Four American riders at the World Cup held in America – we’ve come a long way. Leslie Morse summed it up when she said, “This is kind of fun!”
Results Grand Prix Freestyle for Freestyle Champions
- 1 - Steffen Peters - Floriano - 78.700
- 2 - Courtney King - Idocus - 75.500
- 3 - Leslie Morse - Tip Top 92 - 73.00
- 4 - Arlene Page - Wild One - 71.050
- 5 - Michael Barisone - Nerudo - 70.750
- 6 - Jeremy Steinburg - Parocco - 67.800
By Regina Antonioli for USEF.org
Burbank, California - At the conclusion of his grand prix ride, Steffen Peters, of San Diego, CA, looked over at his wife, Shannon crying with emotion, at the in-gate. He knew it was a good ride. “If she doesn’t cry, I know it’s just a so-so test.” The judge’s panel agreed, awarding Peters and Floriano, owned by Laurelyn Browning, a winning score of 73.417. At 17, the flashy, chestnut gelding still seems at the top of his game. “I did not have to push him at all,” Peters explained. “He felt really strong.”
photo: Lynndee Kemmet
In an exciting and toughly contested race, the second through fifth place riders were all within a percentage point of one another. Edging out her competition, was another Californian, Leslie Morse. Ring her bay stallion, Morse showed some brilliance, but the risk caused a couple of mistakes, she hopes to put behind her tomorrow.
Courtney King and Michael Barisone seemed thrilled with their respective third- and fourth-place finishes.
King said she was very pleases with her horse, Idocus, also an older mount. “He felt happy and honest.” She also sited some mistakes in the one-tempi’s and was hoping to smooth out some of the transitions before tomorrow.
Barisone’s mount, Neruda, has one of the “biggest” passages on the circuit, and it was impressive to watch today. When asked how it felt to ride, he responded, “It’s great! He [Neruda] makes me look good.”
On a more somber note, Peters spoke on behalf of all the riders during the press conference, commenting on their disappointment at not having their friend and veteran competitor, Guenter Siedel, in the mix. Seidel’s grand prix horse, Aragon, the 16-year-old grey Bavarian Gelding, owned by Dick and Jane Brown, had to withdraw from the finals on Friday. Seidel explained, “Aragon passed the jog, no problem on Thursday, then injured himself later in the day.” The decision was made to take the horse home for evaluation and treatment. Peters went on to say it is always the horse that matters and to “save him for future competitions.”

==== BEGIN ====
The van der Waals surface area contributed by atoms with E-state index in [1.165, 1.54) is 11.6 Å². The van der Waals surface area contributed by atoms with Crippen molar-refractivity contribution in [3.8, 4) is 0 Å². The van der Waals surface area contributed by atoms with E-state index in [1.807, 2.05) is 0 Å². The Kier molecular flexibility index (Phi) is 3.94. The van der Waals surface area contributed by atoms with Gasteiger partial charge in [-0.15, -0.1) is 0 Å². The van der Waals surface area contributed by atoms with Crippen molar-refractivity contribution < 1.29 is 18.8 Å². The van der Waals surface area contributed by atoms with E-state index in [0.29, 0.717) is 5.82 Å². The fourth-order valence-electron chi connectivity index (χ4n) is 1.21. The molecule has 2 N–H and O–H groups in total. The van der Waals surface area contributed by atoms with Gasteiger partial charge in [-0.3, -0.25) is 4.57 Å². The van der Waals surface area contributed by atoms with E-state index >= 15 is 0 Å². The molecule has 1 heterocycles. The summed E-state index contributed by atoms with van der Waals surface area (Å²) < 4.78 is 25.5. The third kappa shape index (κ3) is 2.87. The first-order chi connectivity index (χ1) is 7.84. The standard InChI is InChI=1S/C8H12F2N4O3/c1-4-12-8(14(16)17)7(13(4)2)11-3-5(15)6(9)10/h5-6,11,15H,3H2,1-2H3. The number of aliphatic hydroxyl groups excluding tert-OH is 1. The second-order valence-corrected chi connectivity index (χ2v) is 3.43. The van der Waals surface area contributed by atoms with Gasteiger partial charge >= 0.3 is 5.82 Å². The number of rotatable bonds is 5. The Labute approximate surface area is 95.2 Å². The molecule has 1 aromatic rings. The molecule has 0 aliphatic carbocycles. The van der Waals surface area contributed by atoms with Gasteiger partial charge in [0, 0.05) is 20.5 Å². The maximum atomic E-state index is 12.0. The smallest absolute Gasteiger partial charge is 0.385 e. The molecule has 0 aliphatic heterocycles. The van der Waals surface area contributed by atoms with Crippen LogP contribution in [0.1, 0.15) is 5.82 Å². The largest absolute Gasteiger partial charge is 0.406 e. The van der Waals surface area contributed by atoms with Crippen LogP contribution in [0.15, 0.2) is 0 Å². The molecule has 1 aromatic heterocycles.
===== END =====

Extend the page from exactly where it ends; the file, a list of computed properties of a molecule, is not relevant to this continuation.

For the U.S. League Finals and Freestyle Championships, scores from the grand prix do not actually count, but rather determine the order of go for Sunday’s freestyle. Barisone explained that riders never feel that is entirely true, as it is important to leave the judges with a good impression. “You have to be credible and solid. Don’t leave the judges with the feeling you are going to struggle.” Particularly important when, as Barisone is, a rider is debuts a completely new freestyle.
U.S. Team Chef d’Equipe Klaus Balkenhol felt he saw some nerves today and thinks the rides will be much stronger tomorrow. About the whole experience of East and West Coast riders competing for those coveted spots and international recognition, Barisone pointed to Peters and said, “He’s living the dream, but we’re all shooting for that dream.”
- 1. Floriano– Steffen Peters (California) 73.417. 17-year-old Westfalen gelding; owned by Laurelyn Browning
- 2. Tip Top 962 – Leslie Morse (California) 68.458. 13-year-old Swedish stallion; owned by Leslie Morse
- 3. Idocus– Courtney King (Connecticut) 68.375. 17-year-old Dutch stallion; owned by Christine McCarthy